The Page
poetry, essays, ideas
"There is little glory for Irish-language writers. Yet we have a young poet like Séamas Barra Ó Súilleabháin, who will read poems from his début collection Beatha Dhónaill Dhuibh at this year’s IMRAM, fusing them with sonic effects from Czech sound sculptor Slavek Kwi. He is compelled to write in Irish because his voice and his thoughts are in Irish, not English." Liam Carson Irish Times
"Only when I counted did I realise that the book has nearly as many women as men speaking memorably and musically of the great human subjects: love, loss, wonder." William Sieghart • Guardian
"I’m not sure how many people in the academy had much idea of how very good the poetry was, and is. [Jay Macpherson] was the person that major American poets used to ask me about when I ran into them, people like the late Anthony Hecht or Mark Strand, Pulitzer-Prize winners both. A recent British editor called her one of the great poets of the twentieth century, and compared her with Stevie Smith, but her emotional range is far wider than Smith’s." Eleanor Cook • Brick Books
"But there are bad biographies that tell you nothing about their subject’s breakfast preferences, and The Whole Harmonium is one such. Stevens is one of those apparently fortunate, self-standing poets who are not greatly involved with the styles or personalities of their time, whose work sets no puzzles and makes a sufficiently vivid impression all by itself." Michael Hofmann • LRB
"It can seem, to those of us who teach poetry writing, that the only way to sell young poets on metrical effects is by contagion." Anthony Madrid • The Paris Review
"As a poet—he has written three books of poems, as well as two novels—Lerner is sensitive to the odd psychological transactions that tend to take place between poets and non-poets. The latter often regard the former with a blend of contempt and envy. The contempt is easy enough to understand—poetry is unprestigious, unremunerative, a form of play rather than grown-up work. But it is the envy that Lerner focuses on, the way people who don’t write poetry nevertheless feel the urge to stake a claim to it." Adam Kirsch • The Atlantic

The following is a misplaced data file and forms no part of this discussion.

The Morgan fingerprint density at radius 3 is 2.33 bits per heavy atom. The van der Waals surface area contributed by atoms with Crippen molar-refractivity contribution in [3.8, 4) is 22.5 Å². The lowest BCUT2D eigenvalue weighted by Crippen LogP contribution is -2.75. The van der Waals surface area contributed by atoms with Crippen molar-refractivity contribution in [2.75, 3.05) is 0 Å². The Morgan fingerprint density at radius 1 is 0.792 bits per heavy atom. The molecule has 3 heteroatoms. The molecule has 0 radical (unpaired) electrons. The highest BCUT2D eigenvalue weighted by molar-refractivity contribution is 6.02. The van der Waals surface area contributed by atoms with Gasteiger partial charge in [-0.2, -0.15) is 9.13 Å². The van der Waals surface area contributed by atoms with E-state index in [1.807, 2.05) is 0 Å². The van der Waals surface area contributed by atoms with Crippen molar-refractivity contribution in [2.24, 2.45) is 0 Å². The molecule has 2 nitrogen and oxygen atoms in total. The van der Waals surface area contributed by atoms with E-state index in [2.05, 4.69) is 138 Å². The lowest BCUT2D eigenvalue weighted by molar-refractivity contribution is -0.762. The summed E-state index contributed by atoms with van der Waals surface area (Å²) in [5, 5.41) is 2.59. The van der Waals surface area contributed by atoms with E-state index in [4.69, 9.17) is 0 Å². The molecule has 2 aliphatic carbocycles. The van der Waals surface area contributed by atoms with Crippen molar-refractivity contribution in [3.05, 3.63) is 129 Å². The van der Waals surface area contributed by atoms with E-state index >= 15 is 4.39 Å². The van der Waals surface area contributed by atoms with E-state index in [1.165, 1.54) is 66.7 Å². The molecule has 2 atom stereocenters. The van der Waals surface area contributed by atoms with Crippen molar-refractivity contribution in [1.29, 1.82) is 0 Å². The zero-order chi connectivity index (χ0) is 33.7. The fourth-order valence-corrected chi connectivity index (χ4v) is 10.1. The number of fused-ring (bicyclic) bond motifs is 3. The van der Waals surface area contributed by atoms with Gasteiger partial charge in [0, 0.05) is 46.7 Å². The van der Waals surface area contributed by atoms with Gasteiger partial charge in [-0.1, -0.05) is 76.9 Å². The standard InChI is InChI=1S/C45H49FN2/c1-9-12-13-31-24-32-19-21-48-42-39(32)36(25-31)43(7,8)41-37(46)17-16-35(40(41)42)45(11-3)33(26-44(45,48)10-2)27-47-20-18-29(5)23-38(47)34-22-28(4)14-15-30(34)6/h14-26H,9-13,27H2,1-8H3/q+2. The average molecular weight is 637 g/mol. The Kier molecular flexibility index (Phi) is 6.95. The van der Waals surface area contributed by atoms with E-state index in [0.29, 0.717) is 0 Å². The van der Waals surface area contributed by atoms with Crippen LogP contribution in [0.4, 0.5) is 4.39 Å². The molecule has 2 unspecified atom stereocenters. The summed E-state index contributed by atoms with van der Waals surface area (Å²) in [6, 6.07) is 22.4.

"Like scientists and mathematicians, professional poets are entirely trained and largely employed within the university system, producing work primarily for each other while a very small contingent of outside enthusiasts looks on." Frank Guan • The Point
"In every generation there is a handful of poets who challenge the way we think about language and how it is used." John Yau • The Hyperallergic
"After a death, those remaining form a new order, their relation to each other forever changed. Indeed, it is by sensing that alteration that we realize greatness has passed—like the perturbations in the orbit of Uranus that marked the presence of an unknown planet." William Logan • The New Criterion
The Page is taking a break. JMcA, Sept 5, 16

New poems

Nyla Matuk New Yorker

Vahni Capildeo Guardian

Chad Campbell The Puritan

Ross White Greensboro Review

A.E. Stallings The Atlantic

Monica Youn The Paris Review

JT Welsch The Literateur


Previous archives:



Powered by Blogger

The Page aims to gather links to some of the Web's most interesting writing.

Reader suggestions for links, and other comments, are always welcome; send them to ät hotmail dõt com

The Page is edited by John McAuliffe, Vincenz Serrano and, since September 2013, Evan Jones at the Centre for New Writing at the University of Manchester. It was founded in October 2004 by Andrew Johnston, who edited it until October 2009.
eXTReMe Tracker